SC rejects request to open investigation into drug war killings


MANILA, Philippines – The Supreme Court has rejected a petition seeking to force the Department of Justice (DOJ), the Philippine National Police and the Commission on Human Rights (CHR) to investigate over 6,000 killings of suspects in police custody that occurred during the deadly drug war ordered by former President Rodrigo Duterte.

In a nine-page decision written by Associate Justice Maria Filomena Singh, which was Duterte’s last Supreme Court nomination, the Supreme Court dismissed the petition of lawyers Anna May Baquirin, Mary Jane Real, Maria Lulu Reyes, Joan Dympha Saniel and Evalyn Ursua because they sought an improper remedy and They did not prove their claims.

In 2017, five petitioners asked the Supreme Court to issue a continuance order to compel then-PNP chief Ronald dela Rosa, CHR chairman Jose Gascon (now deceased), and former Justice Secretary Vitaliano Aguirre II to perform their duties and investigate the killings in custody in police custody of suspects arrested during Duterte’s war on drugs.

When suggestions emerged to charge Duterte at the International Criminal Court, the PNP officially admitted that more than 6,000 such incidents had occurred, but the Department of Justice was already investigating more than 50 killings in police custody. To date, only two of the 50 homicides investigated have been successfully prosecuted.

In the SC ruling, which was announced in July but not released to the media until Friday, the Supreme Court ruled that the continuation mandate order is a remedy available only in environmental cases and cannot be used in cases arising from the government’s crackdown on illegal drugs.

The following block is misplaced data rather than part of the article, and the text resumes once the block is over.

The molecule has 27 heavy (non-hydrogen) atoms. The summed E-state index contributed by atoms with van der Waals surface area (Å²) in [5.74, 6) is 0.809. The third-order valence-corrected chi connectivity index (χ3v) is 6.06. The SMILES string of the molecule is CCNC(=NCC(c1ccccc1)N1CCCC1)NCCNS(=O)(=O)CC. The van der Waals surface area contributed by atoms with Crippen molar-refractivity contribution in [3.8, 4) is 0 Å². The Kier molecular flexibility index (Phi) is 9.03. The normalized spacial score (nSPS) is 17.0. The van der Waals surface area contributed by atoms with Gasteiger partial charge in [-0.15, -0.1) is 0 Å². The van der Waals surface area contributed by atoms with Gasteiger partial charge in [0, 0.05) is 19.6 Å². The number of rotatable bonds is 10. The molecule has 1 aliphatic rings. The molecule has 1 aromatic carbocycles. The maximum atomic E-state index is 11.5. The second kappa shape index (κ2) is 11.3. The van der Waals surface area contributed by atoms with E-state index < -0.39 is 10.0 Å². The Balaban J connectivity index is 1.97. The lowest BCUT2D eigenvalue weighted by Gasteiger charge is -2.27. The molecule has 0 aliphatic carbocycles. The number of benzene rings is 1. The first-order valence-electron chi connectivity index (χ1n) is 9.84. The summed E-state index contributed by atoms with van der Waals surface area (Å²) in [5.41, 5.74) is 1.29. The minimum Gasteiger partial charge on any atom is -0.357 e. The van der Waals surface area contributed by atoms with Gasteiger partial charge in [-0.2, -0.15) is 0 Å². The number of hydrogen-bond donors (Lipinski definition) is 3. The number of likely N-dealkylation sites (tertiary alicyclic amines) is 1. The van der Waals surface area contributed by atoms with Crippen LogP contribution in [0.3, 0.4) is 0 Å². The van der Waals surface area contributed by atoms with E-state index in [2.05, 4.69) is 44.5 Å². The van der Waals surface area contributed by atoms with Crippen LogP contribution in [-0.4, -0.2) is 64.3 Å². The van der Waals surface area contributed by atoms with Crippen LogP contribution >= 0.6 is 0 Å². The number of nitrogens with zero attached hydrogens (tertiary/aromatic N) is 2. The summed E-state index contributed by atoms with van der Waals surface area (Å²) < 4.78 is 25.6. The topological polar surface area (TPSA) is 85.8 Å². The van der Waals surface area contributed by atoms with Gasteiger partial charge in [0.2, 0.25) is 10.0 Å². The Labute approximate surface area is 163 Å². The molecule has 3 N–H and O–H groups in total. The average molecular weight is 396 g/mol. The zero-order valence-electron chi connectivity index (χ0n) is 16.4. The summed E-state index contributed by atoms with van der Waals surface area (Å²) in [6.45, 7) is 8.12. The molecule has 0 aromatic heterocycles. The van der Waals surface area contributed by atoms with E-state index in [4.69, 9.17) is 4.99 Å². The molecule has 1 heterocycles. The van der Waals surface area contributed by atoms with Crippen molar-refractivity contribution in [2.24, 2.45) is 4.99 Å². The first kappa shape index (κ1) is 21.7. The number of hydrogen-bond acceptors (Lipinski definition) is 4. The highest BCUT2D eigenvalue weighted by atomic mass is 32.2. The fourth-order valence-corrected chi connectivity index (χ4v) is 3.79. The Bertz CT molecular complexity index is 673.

“No concrete evidence”

“An injunction is a remedy conferred by law where any tribunal, corporation, board, officer or person unlawfully neglects to do an act which the law expressly prescribes as a duty of office, trust or position, or unlawfully excludes any other person from the use or enjoyment of right or office to which that person is entitled,” reads Singh’s ruling.

Such an “obligation”, as explained in the decision, must require that it be exercised in accordance with the law and must be of a ministerial nature, and an order to continue the mandate can only take effect if “it is shown that there is no other simple, expeditious and appropriate remedy in ordinary legal proceedings.

However, the court found that the five petitioners had failed to show that the defendants were negligent in their duties, or that those duties were ministerial in nature, or that there was no other remedy available at common law.

“Apart from conjectures and contradictory statements, petitioners have not provided any concrete evidence that respondents [were] negligence in his duties,” the court said.

“[The petitioners’] Bare allegations cannot be believed, especially in relation to the CHR, as Gascon has submitted certified copies of the CHR’s files for each region on investigations into extrajudicial and drug-related killings, as well as a list of the training they have provided to the police and military between 2016 and 2016. 2017,” the Supreme Court said in a press release, quoting the ruling.

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